Cabbage is a cruciferous vegetable (along with broccoli, cauliflower, Brussels sprouts and others). There are 3 different types of cabbage: red, green and savoy (and of course the Chinese varieties). Here we’re putting cabbage in the spotlight, including nutrition and health facts, cooking and kitchen tips, and recipes.
Cabbage Nutrition Facts
- Cabbage is an excellent source of vitamin K, C, and B6, and a very good source of manganese, fiber, potassium, vitamin B1, folate and copper.
- It has unique antioxidant properties including anthocyanins, which are anti-inflammatory.
- It provides a rich supply of glucosinolates, phytonutrients which are effective in detoxification.
- All types of cabbage are beneficial and contain different glucosinolates so it is wise to consume a variety from each type available.
Cabbage (1 cup shredded raw, 70 g)
Calories: 18 | Total Fat: 0.07 g | Sat Fat: 0.024 g | Poly: 0.012 g | Mono: 0.012 g | Total Carbs: 4.06 g | Fiber: 1.8 g | Net Carbs: 2.26 g | Protein: 0.90 g
Calcium: 28 mg | Iron: 0.33 mg | Magnesium: 9 mg | Phosphorus: 18 mg | Potassium: 119 mg | Zinc: 0.13 mg
Vitamin C: 25.6 mg | Thiamin: 0.043 mg | Riboflavin: 0.028 mg | Niacin: 0.164 mg | Vit B6: 0.087 mg | Folate: 30 ug | Vit B12: 0 mg | Vit A: 69 IU | Vit E: 0.10 mg | Vit D: 0 IU | Vit K: 53.2 ug
Cabbage (1/2 cup shredded cooked, boiled, drained, no salt, 75 g)
Calories: 0 | Total Fat: 0.04 g | Sat Fat: 0 g | Poly: 0.017 g | Mono: 0.014 g | Total Carbs: 4.13 g | Fiber: 1.4 g | Net Carbs: 2.73 g | Protein: 0.95 g
Calcium: 36 mg | Iron: 0.13 mg | Magnesium: 11 mg | Phosphorus: 25 mg | Potassium: 147 mg | Zinc: 0.15 mg
Vitamin C: 28.1 mg | Thiamin: 0.046 mg | Riboflavin: 0.028 mg | Niacin: 0.186 mg | Vit B6: 0.084 mg | Folate: 22 ug | Vit B12: 0 mg | Vit A: 60 IU | Vit E: 0.11 mg | Vit D: 0 IU | Vit K: 81.5 ug
Health benefits of Cabbage
- Natural bacteria are present on the leaves of cabbage, which can be used for fermentation (ie sauerkraut or kimchi). These create probiotics and are extremely healthy for gut health and influence the growth of beneficial bacteria.
- Cabbage is high fiber, which binds bile acids in the digestive tract excreting excess cholesterol.
Research on Cabbage
Most of these benefits have been seen in studies utilizing short-cooked methods – generally steamed or sautéed rather than microwaved.
Points for Consideration
Cabbage is high in sulfur and contains raffinose (a non-digestible sugar), which can result in bloating and gas. This is not necessarily a bad thing as gas production is indicative of healthy gut bacteria/flora but can be uncomfortable for some or socially awkward. Gas may be reduced by consuming cooked or fermented cabbage – such as sauerkraut. It is also recommended to slowly introduce and increment cabbage into your diet if you don’t consume it often at present.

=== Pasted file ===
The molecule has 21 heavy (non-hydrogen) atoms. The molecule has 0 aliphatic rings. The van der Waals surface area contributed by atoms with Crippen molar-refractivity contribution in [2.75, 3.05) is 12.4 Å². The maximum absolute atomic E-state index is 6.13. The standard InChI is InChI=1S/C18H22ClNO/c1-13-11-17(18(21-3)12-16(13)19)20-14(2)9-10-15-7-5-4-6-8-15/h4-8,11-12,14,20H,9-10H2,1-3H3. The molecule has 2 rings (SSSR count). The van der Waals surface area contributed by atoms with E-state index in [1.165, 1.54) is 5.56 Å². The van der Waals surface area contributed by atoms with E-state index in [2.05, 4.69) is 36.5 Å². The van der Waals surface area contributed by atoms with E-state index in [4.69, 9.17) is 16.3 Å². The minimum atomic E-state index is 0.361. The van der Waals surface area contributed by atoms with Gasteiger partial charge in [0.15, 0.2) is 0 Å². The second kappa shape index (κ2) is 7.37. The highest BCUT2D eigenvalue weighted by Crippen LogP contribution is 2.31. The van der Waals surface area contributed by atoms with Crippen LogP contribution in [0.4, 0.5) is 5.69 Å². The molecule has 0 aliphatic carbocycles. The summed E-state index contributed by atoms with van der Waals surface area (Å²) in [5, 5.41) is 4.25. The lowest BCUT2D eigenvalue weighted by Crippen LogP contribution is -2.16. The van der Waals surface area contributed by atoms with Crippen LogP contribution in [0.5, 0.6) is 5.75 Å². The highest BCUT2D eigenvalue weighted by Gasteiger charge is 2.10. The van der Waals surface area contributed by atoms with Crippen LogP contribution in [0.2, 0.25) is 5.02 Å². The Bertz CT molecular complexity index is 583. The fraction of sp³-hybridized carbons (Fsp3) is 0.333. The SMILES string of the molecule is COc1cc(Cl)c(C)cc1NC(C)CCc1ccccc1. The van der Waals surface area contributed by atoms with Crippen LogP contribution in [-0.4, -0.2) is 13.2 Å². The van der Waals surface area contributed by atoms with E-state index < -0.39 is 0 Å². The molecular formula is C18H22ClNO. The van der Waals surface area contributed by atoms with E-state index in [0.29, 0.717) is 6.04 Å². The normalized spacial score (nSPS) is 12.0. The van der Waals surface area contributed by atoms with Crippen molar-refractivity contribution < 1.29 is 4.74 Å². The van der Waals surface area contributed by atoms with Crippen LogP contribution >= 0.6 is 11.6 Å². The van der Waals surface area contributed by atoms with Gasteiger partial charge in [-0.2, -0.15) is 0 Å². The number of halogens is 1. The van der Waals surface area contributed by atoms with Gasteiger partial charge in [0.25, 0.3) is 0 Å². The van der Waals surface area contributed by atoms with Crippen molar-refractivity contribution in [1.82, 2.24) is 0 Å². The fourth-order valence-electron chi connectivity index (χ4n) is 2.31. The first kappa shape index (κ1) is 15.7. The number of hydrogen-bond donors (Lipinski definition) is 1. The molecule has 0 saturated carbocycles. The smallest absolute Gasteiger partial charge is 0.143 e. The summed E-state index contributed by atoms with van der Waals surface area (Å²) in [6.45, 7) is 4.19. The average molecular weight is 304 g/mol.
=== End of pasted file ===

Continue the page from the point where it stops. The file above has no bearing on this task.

There is a bit of controversy as to whether large amounts of cruciferous vegetable (cabbage, broccoli, onions, cauliflower, Brussels sprouts) can affect thyroid function as they may interfere with the body’s ability to absorb iron. In most cases though they aren’t an issue. However, if you do have thyroid problems, it would be best to monitor the amounts you consume and increase gradually.
Cabbage in the kitchen
Choose cabbage heads that are firm and dense with crisp and shiny leaves. Avoid many cracks and blemishes, though sometimes a few of these are unavoidable.
Cabbages should be kept cold refrigerated and wrapped tightly (such as in a plastic bag) until use, as it helps retain vitamin C content and other nutrients. Fresh cabbage will keep 1-2 weeks properly refrigerated. Do not cut until ready to use as the surface will begin to decay.
Pull off the outer leaves and discard. If the edges are a little brown, just slice them off.
Rinse cabbage well, spray with a water/vinegar solution (if cabbage is not organic) to remove as many pesticides or other chemicals used as possible, then rinse well again.
If cooked, cabbage should not be cooked too long or at very high heat to retain nutrient benefits. Cabbage can be lightly steamed (and used as a ‘pasta substitute’ or as a wrap or roll), or sautéed lightly in olive or coconut oil and perhaps vegetable or chicken broth and vinegar.
Cabbage is easy to cut!
First quarter the head, then slice downward, removing the core from each piece. Your next cuts will depend on what you are making with the cabbage. For large leaves to use as wraps, you may only want to halve the cabbage or leave it whole, peeling the leaves off carefully. For thin shreds (as in noodle substitute), slice very thinly in a downward motion. Cabbage also shreds extremely quickly in a food processor.
Chicken carbonara pasta-ish dish – uses cabbage ‘noodles’
Click Here for the chicken carbonara recipe
Click Here for the saurkraut recipe
Easy Coleslaw/ Slaw
Click Here for the Slaw recipe
There are plenty more veggie tips to come. Tune in each week for a new veggie in the spotlight!